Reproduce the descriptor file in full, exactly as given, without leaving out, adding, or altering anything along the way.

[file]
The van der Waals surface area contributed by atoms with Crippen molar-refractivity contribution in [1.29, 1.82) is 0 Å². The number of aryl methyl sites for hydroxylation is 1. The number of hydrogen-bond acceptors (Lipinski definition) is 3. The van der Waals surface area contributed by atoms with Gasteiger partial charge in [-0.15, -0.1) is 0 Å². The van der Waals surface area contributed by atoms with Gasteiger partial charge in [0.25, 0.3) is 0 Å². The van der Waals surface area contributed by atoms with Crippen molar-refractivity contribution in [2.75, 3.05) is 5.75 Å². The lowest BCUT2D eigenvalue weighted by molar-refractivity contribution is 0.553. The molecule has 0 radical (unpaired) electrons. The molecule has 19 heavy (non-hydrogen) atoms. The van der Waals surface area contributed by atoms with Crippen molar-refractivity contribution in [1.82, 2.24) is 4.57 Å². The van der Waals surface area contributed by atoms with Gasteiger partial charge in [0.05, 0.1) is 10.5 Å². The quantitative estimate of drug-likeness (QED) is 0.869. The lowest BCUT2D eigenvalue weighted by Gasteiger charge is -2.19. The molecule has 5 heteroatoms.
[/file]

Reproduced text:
The van der Waals surface area contributed by atoms with Crippen molar-refractivity contribution in [1.29, 1.82) is 0 Å². The number of aryl methyl sites for hydroxylation is 1. The number of hydrogen-bond acceptors (Lipinski definition) is 3. The van der Waals surface area contributed by atoms with Gasteiger partial charge in [-0.15, -0.1) is 0 Å². The van der Waals surface area contributed by atoms with Gasteiger partial charge in [0.25, 0.3) is 0 Å². The van der Waals surface area contributed by atoms with Crippen molar-refractivity contribution in [2.75, 3.05) is 5.75 Å². The lowest BCUT2D eigenvalue weighted by molar-refractivity contribution is 0.553. The molecule has 0 radical (unpaired) electrons. The molecule has 19 heavy (non-hydrogen) atoms. The van der Waals surface area contributed by atoms with Crippen molar-refractivity contribution in [1.82, 2.24) is 4.57 Å². The van der Waals surface area contributed by atoms with Gasteiger partial charge in [0.05, 0.1) is 10.5 Å². The quantitative estimate of drug-likeness (QED) is 0.869. The lowest BCUT2D eigenvalue weighted by Gasteiger charge is -2.19. The molecule has 5 heteroatoms.